COLUMBIA, S.C. (AP) — Joe Biden fought to unite the Democratic Party's moderate wing behind his candidacy after scoring a comeback victory in South Carolina’s Democratic primary that forced leading moderate rival Pete Buttigieg out of the race on Sunday.
Biden vowed to improve his campaign operation, his fundraising haul — and even his own performance — as the race pushes toward Super Tuesday. He warned of a “stark choice” between him and Sanders, while making the case he is the candidate that can win up and down the ballot and in states beyond those voting next week.
“I feel good,” Biden said on ABC's This Week. “I can win and I can bring along Democratic victories.”
Biden saturated the airwaves with back-to-back interviews after Saturday's win, which came on the strength of African American support and at a perilous moment in his 2020 bid. He needed an emphatic rebound after underwhelming performances in Iowa, New Hampshire and Nevada.
The race now pivots to the 14 states from Maine to California that vote on Tuesday in what in effect will be a national primary in a race increasingly becoming a match-up between the two powerhouses representing divergent paths for the party.
Top rival Bernie Sanders led in fundraising hauls announced Sunday with an eye-popping $46.5 million for February, his campaign said. The senator said it’s not the total amount that should impress but the enthusiasm of working people fueling his candidacy.
“No campaign out there has a stronger grassroots movement than we do,” Sanders said on CBS’s “Face the Nation.” "That's how you beat Trump."
Pressure is mounting to prevent a prolonged battle that could stretch into summer as seven candidates remain in the Democrats’ quest to find the strongest possible nominee to take on President Donald Trump in November.
The lagging candidates are being pushed to justify their campaigns or step aside so Biden can engage in a more direct match-up against Sanders, who heads into the coming week eager to surpass his rivals in amassing delegates for the nomination.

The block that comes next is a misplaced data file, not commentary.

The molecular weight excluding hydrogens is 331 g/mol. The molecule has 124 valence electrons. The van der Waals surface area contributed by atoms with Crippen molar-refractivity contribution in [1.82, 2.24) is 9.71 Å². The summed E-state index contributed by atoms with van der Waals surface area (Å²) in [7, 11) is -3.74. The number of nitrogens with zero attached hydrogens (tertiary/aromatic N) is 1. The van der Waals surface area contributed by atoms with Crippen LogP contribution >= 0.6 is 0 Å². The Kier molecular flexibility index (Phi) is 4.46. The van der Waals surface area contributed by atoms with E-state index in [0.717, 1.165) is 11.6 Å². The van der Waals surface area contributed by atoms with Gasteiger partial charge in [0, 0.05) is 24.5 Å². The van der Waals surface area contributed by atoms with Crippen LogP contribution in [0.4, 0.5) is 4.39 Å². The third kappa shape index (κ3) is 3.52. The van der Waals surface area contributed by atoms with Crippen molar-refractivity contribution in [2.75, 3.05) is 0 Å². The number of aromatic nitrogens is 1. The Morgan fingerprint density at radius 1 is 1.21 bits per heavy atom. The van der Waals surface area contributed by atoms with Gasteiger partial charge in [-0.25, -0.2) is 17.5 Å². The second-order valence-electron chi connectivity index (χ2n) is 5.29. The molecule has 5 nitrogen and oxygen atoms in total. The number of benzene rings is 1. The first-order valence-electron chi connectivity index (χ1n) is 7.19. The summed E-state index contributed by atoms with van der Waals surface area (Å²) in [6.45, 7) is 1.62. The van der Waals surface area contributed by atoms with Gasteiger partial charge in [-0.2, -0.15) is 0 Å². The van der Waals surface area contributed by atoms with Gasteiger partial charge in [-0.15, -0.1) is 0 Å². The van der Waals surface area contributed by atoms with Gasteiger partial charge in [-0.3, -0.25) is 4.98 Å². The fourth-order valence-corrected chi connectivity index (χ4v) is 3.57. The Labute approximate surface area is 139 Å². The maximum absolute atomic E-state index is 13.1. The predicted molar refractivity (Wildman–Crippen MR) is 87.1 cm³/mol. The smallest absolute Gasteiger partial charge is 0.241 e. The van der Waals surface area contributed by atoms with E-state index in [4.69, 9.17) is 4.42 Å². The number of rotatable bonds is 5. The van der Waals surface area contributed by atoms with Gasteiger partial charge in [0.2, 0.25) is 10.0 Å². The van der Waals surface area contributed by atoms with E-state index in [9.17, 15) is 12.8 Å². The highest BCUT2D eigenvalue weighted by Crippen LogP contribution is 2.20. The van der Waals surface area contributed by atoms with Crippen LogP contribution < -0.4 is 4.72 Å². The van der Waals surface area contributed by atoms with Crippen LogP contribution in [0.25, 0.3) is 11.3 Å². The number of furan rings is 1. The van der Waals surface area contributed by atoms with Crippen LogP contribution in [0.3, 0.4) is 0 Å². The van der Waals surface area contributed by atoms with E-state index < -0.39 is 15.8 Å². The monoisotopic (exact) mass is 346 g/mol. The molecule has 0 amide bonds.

Buttigieg was the first to fall. The former mayor of South Bend, Indiana, who put together a surprisingly strong presidential bid, informed his campaign Sunday evening that we was leaving the race. That's according to three people with knowledge of Buttigieg’s decision who requested anonymity because they weren't authorized to speak publicly.
There were few signs that anyone else was leaving the race.
Billionaire Mike Bloomberg, who will be on the ballot for the first time next week, said Sunday he’s not going anywhere before Tuesday’s primaries.
“I’m optimistic," he told voters in Selma, Alabama, where many of the White House hopefuls gathered for ceremonies commemorating civil rights heroism. He has spent more than $500 million advertising in the states set to vote this month.
Bloomberg received a mixed reception as he spoke from the pulpit of Selma's Brown Chapel AME Church. Ten parishioners stood and turned their backs to the New York billionaire as he talked about his desire to increase black home ownership and wealth. That was after the pastor told the congregation that Bloomberg initially said he was too busy to attend because he had to “beat Donald Trump.” Elizabeth Warren's team spoke brazenly of pushing into a floor battle at the Democratic National Convention this summer if no candidate emerges from primary season with a majority, as seems increasingly likely.
“The convention in Milwaukee is the final play,” wrote campaign manager Roger Lau in a memo.
Warren brought in $29 million last month and Biden trailed with $18 million, but the former vice president said he raised $5 million in the last 24 hours, which is more than any previous day in his bumpy campaign.
Biden declined to ask rivals to bow out. “It’s not for me to tell another candidate to get out of the race,” Biden said on "Fox News Sunday.”
Even with the victory, the shortcomings of Biden's campaign remain, including a lack of robust funding and organization that have drawn concern from top allies. He is barely running any television advertising in Super Tuesday states.
Bloomberg announced his own plan to deliver a three-minute prime-time address Sunday night on two television networks. He didn't say how much he paid for the air time, which is unprecedented in recent decades. And both Sanders and Bloomberg have many more staff and volunteers than Biden.